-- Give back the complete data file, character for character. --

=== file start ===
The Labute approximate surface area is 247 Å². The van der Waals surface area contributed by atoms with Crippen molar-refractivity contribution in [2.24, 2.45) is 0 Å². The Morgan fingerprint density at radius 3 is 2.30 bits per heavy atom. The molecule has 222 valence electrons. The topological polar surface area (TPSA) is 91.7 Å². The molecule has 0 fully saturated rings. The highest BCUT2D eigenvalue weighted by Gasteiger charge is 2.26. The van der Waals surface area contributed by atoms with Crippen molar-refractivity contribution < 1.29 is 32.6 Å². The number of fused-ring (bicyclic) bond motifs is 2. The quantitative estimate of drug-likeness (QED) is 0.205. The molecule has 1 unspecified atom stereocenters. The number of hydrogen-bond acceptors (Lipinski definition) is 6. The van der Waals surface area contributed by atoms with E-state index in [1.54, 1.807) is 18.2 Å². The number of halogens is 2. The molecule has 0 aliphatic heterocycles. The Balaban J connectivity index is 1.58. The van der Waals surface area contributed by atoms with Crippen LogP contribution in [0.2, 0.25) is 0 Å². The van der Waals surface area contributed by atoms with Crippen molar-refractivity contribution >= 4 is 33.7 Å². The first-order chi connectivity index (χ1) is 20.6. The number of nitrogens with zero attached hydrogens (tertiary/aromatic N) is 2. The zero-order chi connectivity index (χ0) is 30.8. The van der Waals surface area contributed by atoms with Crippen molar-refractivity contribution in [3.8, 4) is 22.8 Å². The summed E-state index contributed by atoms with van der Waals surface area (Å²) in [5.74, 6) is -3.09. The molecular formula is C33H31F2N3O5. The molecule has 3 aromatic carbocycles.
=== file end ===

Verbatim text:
The Labute approximate surface area is 247 Å². The van der Waals surface area contributed by atoms with Crippen molar-refractivity contribution in [2.24, 2.45) is 0 Å². The Morgan fingerprint density at radius 3 is 2.30 bits per heavy atom. The molecule has 222 valence electrons. The topological polar surface area (TPSA) is 91.7 Å². The molecule has 0 fully saturated rings. The highest BCUT2D eigenvalue weighted by Gasteiger charge is 2.26. The van der Waals surface area contributed by atoms with Crippen molar-refractivity contribution < 1.29 is 32.6 Å². The number of fused-ring (bicyclic) bond motifs is 2. The quantitative estimate of drug-likeness (QED) is 0.205. The molecule has 1 unspecified atom stereocenters. The number of hydrogen-bond acceptors (Lipinski definition) is 6. The van der Waals surface area contributed by atoms with E-state index in [1.54, 1.807) is 18.2 Å². The number of halogens is 2. The molecule has 0 aliphatic heterocycles. The Balaban J connectivity index is 1.58. The van der Waals surface area contributed by atoms with Crippen LogP contribution in [0.2, 0.25) is 0 Å². The van der Waals surface area contributed by atoms with Crippen molar-refractivity contribution >= 4 is 33.7 Å². The first-order chi connectivity index (χ1) is 20.6. The number of nitrogens with zero attached hydrogens (tertiary/aromatic N) is 2. The zero-order chi connectivity index (χ0) is 30.8. The van der Waals surface area contributed by atoms with Crippen molar-refractivity contribution in [3.8, 4) is 22.8 Å². The summed E-state index contributed by atoms with van der Waals surface area (Å²) in [5.74, 6) is -3.09. The molecular formula is C33H31F2N3O5. The molecule has 3 aromatic carbocycles.